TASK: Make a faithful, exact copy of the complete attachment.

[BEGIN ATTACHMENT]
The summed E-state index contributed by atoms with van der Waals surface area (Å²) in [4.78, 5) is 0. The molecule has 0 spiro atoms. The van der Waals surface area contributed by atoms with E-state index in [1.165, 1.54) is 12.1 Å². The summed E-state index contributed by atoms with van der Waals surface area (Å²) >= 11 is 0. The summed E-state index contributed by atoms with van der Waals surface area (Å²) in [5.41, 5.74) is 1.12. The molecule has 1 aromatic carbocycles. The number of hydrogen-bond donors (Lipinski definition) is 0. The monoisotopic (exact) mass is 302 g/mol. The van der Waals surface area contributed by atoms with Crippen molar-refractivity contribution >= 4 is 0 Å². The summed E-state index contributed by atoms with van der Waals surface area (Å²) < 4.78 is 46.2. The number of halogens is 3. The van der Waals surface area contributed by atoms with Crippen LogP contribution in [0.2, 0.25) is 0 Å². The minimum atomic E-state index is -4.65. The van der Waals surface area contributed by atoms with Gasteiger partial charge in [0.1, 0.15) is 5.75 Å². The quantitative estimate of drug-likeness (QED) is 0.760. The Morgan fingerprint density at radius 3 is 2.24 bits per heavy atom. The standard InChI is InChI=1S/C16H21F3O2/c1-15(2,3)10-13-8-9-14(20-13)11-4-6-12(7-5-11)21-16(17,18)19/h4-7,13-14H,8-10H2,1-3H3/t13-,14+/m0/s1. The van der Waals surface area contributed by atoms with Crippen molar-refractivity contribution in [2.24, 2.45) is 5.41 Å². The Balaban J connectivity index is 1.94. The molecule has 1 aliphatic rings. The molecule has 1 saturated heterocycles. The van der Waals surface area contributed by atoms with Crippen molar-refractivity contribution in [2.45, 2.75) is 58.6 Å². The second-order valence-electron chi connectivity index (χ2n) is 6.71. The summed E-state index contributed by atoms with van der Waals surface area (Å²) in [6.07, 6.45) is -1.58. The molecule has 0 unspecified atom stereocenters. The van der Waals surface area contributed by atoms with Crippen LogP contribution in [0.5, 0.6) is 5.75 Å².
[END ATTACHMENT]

The summed E-state index contributed by atoms with van der Waals surface area (Å²) in [4.78, 5) is 0. The molecule has 0 spiro atoms. The van der Waals surface area contributed by atoms with E-state index in [1.165, 1.54) is 12.1 Å². The summed E-state index contributed by atoms with van der Waals surface area (Å²) >= 11 is 0. The summed E-state index contributed by atoms with van der Waals surface area (Å²) in [5.41, 5.74) is 1.12. The molecule has 1 aromatic carbocycles. The number of hydrogen-bond donors (Lipinski definition) is 0. The monoisotopic (exact) mass is 302 g/mol. The van der Waals surface area contributed by atoms with Crippen molar-refractivity contribution >= 4 is 0 Å². The summed E-state index contributed by atoms with van der Waals surface area (Å²) < 4.78 is 46.2. The number of halogens is 3. The van der Waals surface area contributed by atoms with Crippen LogP contribution in [0.2, 0.25) is 0 Å². The minimum atomic E-state index is -4.65. The van der Waals surface area contributed by atoms with Gasteiger partial charge in [0.1, 0.15) is 5.75 Å². The quantitative estimate of drug-likeness (QED) is 0.760. The Morgan fingerprint density at radius 3 is 2.24 bits per heavy atom. The standard InChI is InChI=1S/C16H21F3O2/c1-15(2,3)10-13-8-9-14(20-13)11-4-6-12(7-5-11)21-16(17,18)19/h4-7,13-14H,8-10H2,1-3H3/t13-,14+/m0/s1. The van der Waals surface area contributed by atoms with Crippen molar-refractivity contribution in [2.24, 2.45) is 5.41 Å². The Balaban J connectivity index is 1.94. The molecule has 1 aliphatic rings. The molecule has 1 saturated heterocycles. The van der Waals surface area contributed by atoms with Crippen molar-refractivity contribution in [2.45, 2.75) is 58.6 Å². The second-order valence-electron chi connectivity index (χ2n) is 6.71. The summed E-state index contributed by atoms with van der Waals surface area (Å²) in [6.07, 6.45) is -1.58. The molecule has 0 unspecified atom stereocenters. The van der Waals surface area contributed by atoms with Crippen LogP contribution in [0.5, 0.6) is 5.75 Å².